Mentioned in this podcast:
Mentioned in this podcast:
I promised a real before-and-after post about my laundry room.
Because here was the real before picture of one thing that had been in my way in the laundry room for
My rolling cart which never fit after I got my last washing machine. I had been moving it out of the laundry room every Laundry Day. Then I’d leave it out in the hallway (where we were always running into it) until I found out someone was coming over. I’d move it back into the laundry room until the next Laundry Day .
Since it didn’t have a real home, it became a clutter magnet.
It was just so convenient. Such a great place to hang clothes, drape clothes that shouldn’t go in the dryer, or generally shove anything I felt like shoving.
I was more-than-a-little excited that my new set made room for this super-narrow cart.
But before it went neatly into its new spot, it needed to not be a big, ridiculous mess.
Time to declutter.
Step One: Get rid of the easy stuff.
The easiest of the easy stuff is trash. It’s always trash. Even if that means assessing the situation and realizing there’s no trash. Which never happens to me. I always find trash.
The other easy stuff is stuff that has a home somewhere else. I don’t need to get creative and DECIDE where to put something, I just need to move it to the home it already has, but wasn’t in.
A pink bandanna that needs to go where pink bandannas go, the Christmas towel that needs to go with Christmas stuff, and the piece of a really cool puzzle book thingy that needs to go in the trash. Because I put the really cool puzzle book thingy in the trash when I realized I’d “lost” some of the pieces.
I kept removing things that were easy, taking them where they needed to go right then, and consolidating the things that were there. I rounded up one of Hubby’s oh-so-useful leftover coffee canisters to hold coffee-scented clothespins, and put my cleaning cloth container on the cart since the top of the dryer is no longer a flat surface.
That container doesn’t actually fit, but oh well. (If you thought you were going to find amazing and perfect organizing ideas, I’m sorry.) Wonder why there’s writing on my cleaning cloths? Here’s why.
Once it held only what I needed (it was decluttered, not organized), I could slide the cart into its new (or old, depending how you look at it) home. I’ve loved having this stuff in a real home, out of the way, and my laundry room has been much easier to keep under control.
Yay for that.
Obligatory affiliate links:
Baking Soda is awesome, y’all.
I use it all the time to clean stains off my counter tops. My somewhat-old-fashioned, non-granite counter tops.
But even though baking soda is perfect for cleaning a lot of things and is safe enough to use in cookies (which means you actually EAT it!) or for brushing teeth (Hubby tried this recently when we were out of toothpaste, yuck!), there’s a downside.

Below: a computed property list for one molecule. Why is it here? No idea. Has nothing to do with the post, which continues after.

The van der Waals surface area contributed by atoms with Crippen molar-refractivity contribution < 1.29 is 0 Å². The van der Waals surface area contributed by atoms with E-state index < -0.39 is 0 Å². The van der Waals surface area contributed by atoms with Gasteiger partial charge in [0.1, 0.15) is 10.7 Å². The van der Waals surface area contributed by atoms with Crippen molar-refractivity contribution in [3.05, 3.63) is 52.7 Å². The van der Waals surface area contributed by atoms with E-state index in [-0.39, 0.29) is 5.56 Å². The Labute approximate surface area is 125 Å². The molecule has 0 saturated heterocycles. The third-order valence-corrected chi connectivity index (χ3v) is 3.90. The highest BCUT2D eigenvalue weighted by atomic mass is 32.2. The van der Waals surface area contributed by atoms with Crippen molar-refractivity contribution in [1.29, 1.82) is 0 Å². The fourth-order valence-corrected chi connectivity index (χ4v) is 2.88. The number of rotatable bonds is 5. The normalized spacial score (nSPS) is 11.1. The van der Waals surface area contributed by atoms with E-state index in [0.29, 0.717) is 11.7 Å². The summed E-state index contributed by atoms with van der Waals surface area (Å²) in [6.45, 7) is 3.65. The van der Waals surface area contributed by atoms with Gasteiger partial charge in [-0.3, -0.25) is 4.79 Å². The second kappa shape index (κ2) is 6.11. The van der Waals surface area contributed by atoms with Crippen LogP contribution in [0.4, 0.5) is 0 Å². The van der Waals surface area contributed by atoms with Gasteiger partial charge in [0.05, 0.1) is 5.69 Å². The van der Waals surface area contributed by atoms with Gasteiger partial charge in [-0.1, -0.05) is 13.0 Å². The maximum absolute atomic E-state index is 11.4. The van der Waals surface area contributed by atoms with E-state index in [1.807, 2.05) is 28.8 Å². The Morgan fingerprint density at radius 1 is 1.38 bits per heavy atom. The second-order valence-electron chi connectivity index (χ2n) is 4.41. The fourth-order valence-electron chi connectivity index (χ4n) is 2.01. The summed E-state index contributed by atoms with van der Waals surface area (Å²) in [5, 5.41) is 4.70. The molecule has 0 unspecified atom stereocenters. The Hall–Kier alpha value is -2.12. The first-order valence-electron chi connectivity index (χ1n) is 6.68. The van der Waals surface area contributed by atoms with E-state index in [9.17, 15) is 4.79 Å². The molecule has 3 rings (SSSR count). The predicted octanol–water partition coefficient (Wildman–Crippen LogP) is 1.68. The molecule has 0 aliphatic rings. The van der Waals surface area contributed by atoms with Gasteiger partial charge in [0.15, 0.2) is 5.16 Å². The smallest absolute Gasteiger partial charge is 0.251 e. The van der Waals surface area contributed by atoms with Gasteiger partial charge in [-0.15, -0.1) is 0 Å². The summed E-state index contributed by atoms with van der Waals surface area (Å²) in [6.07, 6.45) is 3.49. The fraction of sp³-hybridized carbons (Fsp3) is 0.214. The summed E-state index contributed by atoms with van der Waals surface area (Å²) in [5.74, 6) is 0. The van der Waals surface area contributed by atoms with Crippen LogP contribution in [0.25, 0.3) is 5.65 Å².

I’m not knocking cleaning with baking soda, but I think it’s important to understand what you’re getting yourself into before you start sprinkling everything in sight with the stuff.
I’d hate for someone to think they’re doing a quick kitchen clean up before a guest shows up and not leave time for the endless wiping required to remove the film left behind before the doorbell is due to ring.
Oh. I just gave the downside away. Oops.
There’s a film. A film that doesn’t go away in one wipe, y’all. Or two wipes. Or sometimes even three.
I can deal with it on my baking-soda-colored countertops, but my shiny (other than the burnt on stuff that looks significantly worse in the picture than I ever noticed while doing this and which is therefore a project and post for another day) black stove, not so much.
I thought I was being all Cleaning Blogger Awesome when I cleaned that stove.
And then it dried.
And I wiped it off again.
And then it dried again.
And I had to wipe it off again.
And then it dried yet again.
And my daughter exclaimed how terrible it looked and wiped it down again. And then again. She experienced that strange satisfaction that comes over you when you wipe away visible mess. And then she experienced the frustration of seeing the mess reappear when it dried.
Yes, crusty stuff had come off, but the magically re-appearing white film was getting ridiculous.
Finally, it looked ok.
But I’ve decided to stick to cleaning with baking soda on baking soda colored surfaces.
Especially after I used baking soda to easily clean this severely-water-spotted-and-long-neglected water dispenser tray on my fridge. It worked, and the mineral deposits (aka ickiness) were mostly gone. But then, when I stepped back to admire my work, I saw the the area around the area I’d just cleaned. Ugh. Did you read the post about cleaning that stainless steel? I’d just cleaned it about an hour before this!
Yay for natural cleaners that really do scrub out stains and get rid of tough built-up messes. Boo for the mess baking soda leaves behind.
Do y’all have any tricks for me? Do you know the absolute best way to get rid of the film in one or two (or even three) wipes?
Obligatory Amazon affiliate links:
© 2009 - 2015 A Slob Comes Clean All rights reserved. | Blog Header and Button design by Many Little Blessings.